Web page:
ARI SHAPIRO, HOST:
Now we turn to a story about a legendary rock band from Japan. It's Shonen Knife, a trio of women. And for over 35 years, they've been serving up bubbly punk songs with a delicious twist. A lot of their songs are about food with titles like "Wasabi," "Hot Chocolate" and "Sushi Bar."
(SOUNDBITE OF SONG, "SUSHI BAR")
SHONEN KNIFE: (Singing) Sushi, sushi, sushi bar, going to a sushi bar. Sushi, sushi, sushi...
SHAPIRO: The band's latest adventure is a Ramen Rock tour of the U.S. Here's NPR's Maria Godoy host of our food blog The Salt.
MARIA GODOY, BYLINE: Yeah. You heard that right - a rock band on a ramen tour. Why ramen? Well, ramen is really like Japanese soul food, and it's becoming all the rage here in America. So to promote their latest album called "Adventure," Shonen Knife has embarked on what it calls the Ramen Adventure Tour of the U.S. By night, they play gigs. By day, they sample ramen from cities around the country.
ATSUKO: OK. I will take a Shoyu ramen.
NAOKO: I'll have a Shoyu ramen.
GODOY: I met up with them at Haikan, a hip ramen restaurant in Washington, D.C.
RISA: Hi. I'm Risa. I play the drums.
ATSUKO: Hello. I'm Atsuko. I play the bass guitar.
NAOKO: Hi. I'm Naoko. I play the guitar.
GODOY: Atsuko and Naoko are sisters. Like Cher or Beyonce, all three ladies go by first names only. Naoko's the most fluent in English and does most of the talking. I kick off by asking the obvious. Why go on a ramen tour?
NAOKO: Sushi is already very popular, but ramen is now happening in America.
GODOY: And, oh, yeah. They happen to have an anthem called "Ramen Rock."
(SOUNDBITE OF SONG, "RAMEN ROCK")
SHONEN KNIFE: (Singing) Ramen noodle (unintelligible). Ramen noodle, the more I get...
GODOY: Naoko and Atsuko formed Shonen Knife in the early 1980s in Osaka, Japan. They were inspired by pop punk bands like The Ramones.
(SOUNDBITE OF SONG, "ROCKAWAY BEACH")
THE RAMONES: (Singing) Rock, rock, Rockaway Beach, rock, rock, Rockaway Beach...
GODOY: Naoko has always been the frontwoman, and from the very beginning, many of their songs have been about food.
NAOKO: When I started Shonen Knife, I was ashamed to write about love.
GODOY: Naoko says romantic love, the standard stuff of music lyrics was just too embarrassing to sing about. But love of food - that was another story.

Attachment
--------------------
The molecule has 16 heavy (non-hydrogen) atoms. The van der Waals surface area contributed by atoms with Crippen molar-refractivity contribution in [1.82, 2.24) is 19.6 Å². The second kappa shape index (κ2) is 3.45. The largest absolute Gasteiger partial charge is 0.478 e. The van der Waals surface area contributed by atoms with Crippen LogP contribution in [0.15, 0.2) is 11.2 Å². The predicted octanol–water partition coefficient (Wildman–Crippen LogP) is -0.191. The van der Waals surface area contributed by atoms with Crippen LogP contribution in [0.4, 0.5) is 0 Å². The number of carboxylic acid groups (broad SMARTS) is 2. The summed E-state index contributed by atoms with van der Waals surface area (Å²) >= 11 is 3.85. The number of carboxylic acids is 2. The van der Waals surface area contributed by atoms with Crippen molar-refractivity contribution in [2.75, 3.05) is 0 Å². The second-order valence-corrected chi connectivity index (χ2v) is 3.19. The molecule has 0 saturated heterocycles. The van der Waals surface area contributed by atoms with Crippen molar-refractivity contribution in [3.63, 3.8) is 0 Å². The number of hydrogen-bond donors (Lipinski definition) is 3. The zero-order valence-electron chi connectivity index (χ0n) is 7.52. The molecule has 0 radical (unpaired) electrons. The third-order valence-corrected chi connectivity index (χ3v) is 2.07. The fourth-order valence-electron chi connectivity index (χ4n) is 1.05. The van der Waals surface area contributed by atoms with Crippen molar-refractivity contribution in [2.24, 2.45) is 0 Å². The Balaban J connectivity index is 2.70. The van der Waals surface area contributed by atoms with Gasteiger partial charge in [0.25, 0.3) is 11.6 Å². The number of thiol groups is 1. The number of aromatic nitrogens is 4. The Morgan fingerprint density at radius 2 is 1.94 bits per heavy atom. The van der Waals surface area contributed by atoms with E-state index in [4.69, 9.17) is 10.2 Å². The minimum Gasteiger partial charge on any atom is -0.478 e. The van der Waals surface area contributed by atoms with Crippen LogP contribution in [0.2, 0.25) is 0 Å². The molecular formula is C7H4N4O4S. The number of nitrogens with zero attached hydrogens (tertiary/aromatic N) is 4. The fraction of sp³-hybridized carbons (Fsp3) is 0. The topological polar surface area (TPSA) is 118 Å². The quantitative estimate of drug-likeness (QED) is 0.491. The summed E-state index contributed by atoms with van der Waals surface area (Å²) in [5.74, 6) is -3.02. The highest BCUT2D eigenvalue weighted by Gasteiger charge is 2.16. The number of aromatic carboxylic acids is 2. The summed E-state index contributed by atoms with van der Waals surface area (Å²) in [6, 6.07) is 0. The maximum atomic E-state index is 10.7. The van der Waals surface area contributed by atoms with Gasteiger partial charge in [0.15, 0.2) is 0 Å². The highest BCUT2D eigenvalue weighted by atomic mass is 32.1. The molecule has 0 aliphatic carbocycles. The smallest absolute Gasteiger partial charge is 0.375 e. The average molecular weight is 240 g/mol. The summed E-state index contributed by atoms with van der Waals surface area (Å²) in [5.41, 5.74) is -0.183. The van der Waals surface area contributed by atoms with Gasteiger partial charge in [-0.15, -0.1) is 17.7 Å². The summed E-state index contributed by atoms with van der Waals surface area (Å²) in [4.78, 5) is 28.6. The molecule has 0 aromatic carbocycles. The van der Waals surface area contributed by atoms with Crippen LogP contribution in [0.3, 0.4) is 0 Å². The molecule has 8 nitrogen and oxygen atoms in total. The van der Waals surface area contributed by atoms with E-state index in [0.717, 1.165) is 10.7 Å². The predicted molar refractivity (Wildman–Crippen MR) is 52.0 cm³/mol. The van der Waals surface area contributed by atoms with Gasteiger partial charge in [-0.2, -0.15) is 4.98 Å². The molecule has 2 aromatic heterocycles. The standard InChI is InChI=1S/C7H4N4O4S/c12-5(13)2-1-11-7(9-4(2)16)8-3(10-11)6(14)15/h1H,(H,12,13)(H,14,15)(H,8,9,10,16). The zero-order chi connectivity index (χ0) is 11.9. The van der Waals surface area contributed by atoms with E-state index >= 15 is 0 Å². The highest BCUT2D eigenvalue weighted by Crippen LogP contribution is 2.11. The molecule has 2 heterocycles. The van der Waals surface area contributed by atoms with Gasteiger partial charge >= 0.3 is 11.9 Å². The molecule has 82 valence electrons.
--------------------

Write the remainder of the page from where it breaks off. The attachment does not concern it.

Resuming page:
NAOKO: I found that eating delicious food is the most important thing for people. It's a kind of universal topic.
GODOY: So is dieting. Naoko who is quite petite says the need to curb her love of cookies inspired this song.
(SOUNDBITE OF SONG, "I WANNA EAT COOKIES")
SHONEN KNIFE: (Singing) I want to eat delicious cookies as much as I want to eat.
GODOY: In the early '90s, Shonen Knife's catchy, playful songs attracted some pretty influential fans like alt-rock giant Sonic Youth. In 1991, Shonen Knife was asked to join Nirvana on tour. At the time, Naoko says, she'd never heard of Kurt Cobain and company.
NAOKO: I was so scared because their looking was very wild.
GODOY: That was just as Nirvana's seminal album "Nevermind" was blowing up. But as Cobain told MTV News a couple of years later, he was the one in awe of Shonen Knife watching them perform every night.
(SOUNDBITE OF ARCHIVED RECORDING)
KURT COBAIN: I was an emotional sap the whole time. I cried every night.
UNIDENTIFIED MAN: He couldn't help it.
GODOY: Unlike Nirvana, Shonen Knife never made it huge. But over the decades, the band has remained a cult favorite. A couple of hours after our Ramen dinner, they took the stage at D.C.'s Black Cat. And they kick things off with a song called "Banana Chips" of course.
(SOUNDBITE OF SONG, "BANANA CHIPS")
SHONEN KNIFE: (Singing) Banana chips for you. Banana chips for me. In the afternoon, banana chips and tea.
GODOY: Shonen Knife will be on tour in the U.S. through the end of May. Maria Godoy, NPR News.
(SOUNDBITE OF SONG, "BANANA CHIPS")
SHONEN KNIFE: (Singing) They're just a little bit sweet. Banana chips, banana chips, banana chips, banana chips, banana chips, banana chips, banana chips. Oh, yeah.
NPR transcripts are created on a rush deadline by Verb8tm, Inc., an NPR contractor, and produced using a proprietary transcription process developed with NPR. This text may not be in its final form and may be updated or revised in the future. Accuracy and availability may vary. The authoritative record of NPR’s programming is the audio record.